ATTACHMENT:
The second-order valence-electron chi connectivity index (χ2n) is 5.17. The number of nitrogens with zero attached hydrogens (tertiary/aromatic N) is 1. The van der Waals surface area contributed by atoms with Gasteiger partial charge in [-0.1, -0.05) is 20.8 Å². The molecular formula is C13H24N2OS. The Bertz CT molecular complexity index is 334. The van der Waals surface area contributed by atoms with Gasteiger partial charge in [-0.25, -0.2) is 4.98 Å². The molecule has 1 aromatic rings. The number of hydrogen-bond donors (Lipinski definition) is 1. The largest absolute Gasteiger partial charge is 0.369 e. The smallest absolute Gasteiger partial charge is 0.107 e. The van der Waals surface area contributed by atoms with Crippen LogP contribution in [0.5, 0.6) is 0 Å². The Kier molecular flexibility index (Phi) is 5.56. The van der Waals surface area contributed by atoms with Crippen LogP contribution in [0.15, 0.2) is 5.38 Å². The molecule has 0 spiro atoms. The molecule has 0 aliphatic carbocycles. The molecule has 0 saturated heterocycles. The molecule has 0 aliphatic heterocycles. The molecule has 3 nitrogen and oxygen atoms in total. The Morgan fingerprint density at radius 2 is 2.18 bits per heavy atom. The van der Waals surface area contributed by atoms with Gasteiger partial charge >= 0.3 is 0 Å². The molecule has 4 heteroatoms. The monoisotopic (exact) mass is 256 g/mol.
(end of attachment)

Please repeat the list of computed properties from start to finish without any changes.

The second-order valence-electron chi connectivity index (χ2n) is 5.17. The number of nitrogens with zero attached hydrogens (tertiary/aromatic N) is 1. The van der Waals surface area contributed by atoms with Gasteiger partial charge in [-0.1, -0.05) is 20.8 Å². The molecular formula is C13H24N2OS. The Bertz CT molecular complexity index is 334. The van der Waals surface area contributed by atoms with Gasteiger partial charge in [-0.25, -0.2) is 4.98 Å². The molecule has 1 aromatic rings. The number of hydrogen-bond donors (Lipinski definition) is 1. The largest absolute Gasteiger partial charge is 0.369 e. The smallest absolute Gasteiger partial charge is 0.107 e. The van der Waals surface area contributed by atoms with Crippen LogP contribution in [0.5, 0.6) is 0 Å². The Kier molecular flexibility index (Phi) is 5.56. The van der Waals surface area contributed by atoms with Crippen LogP contribution in [0.15, 0.2) is 5.38 Å². The molecule has 0 spiro atoms. The molecule has 0 aliphatic carbocycles. The molecule has 0 saturated heterocycles. The molecule has 0 aliphatic heterocycles. The molecule has 3 nitrogen and oxygen atoms in total. The Morgan fingerprint density at radius 2 is 2.18 bits per heavy atom. The van der Waals surface area contributed by atoms with Gasteiger partial charge >= 0.3 is 0 Å². The molecule has 4 heteroatoms. The monoisotopic (exact) mass is 256 g/mol.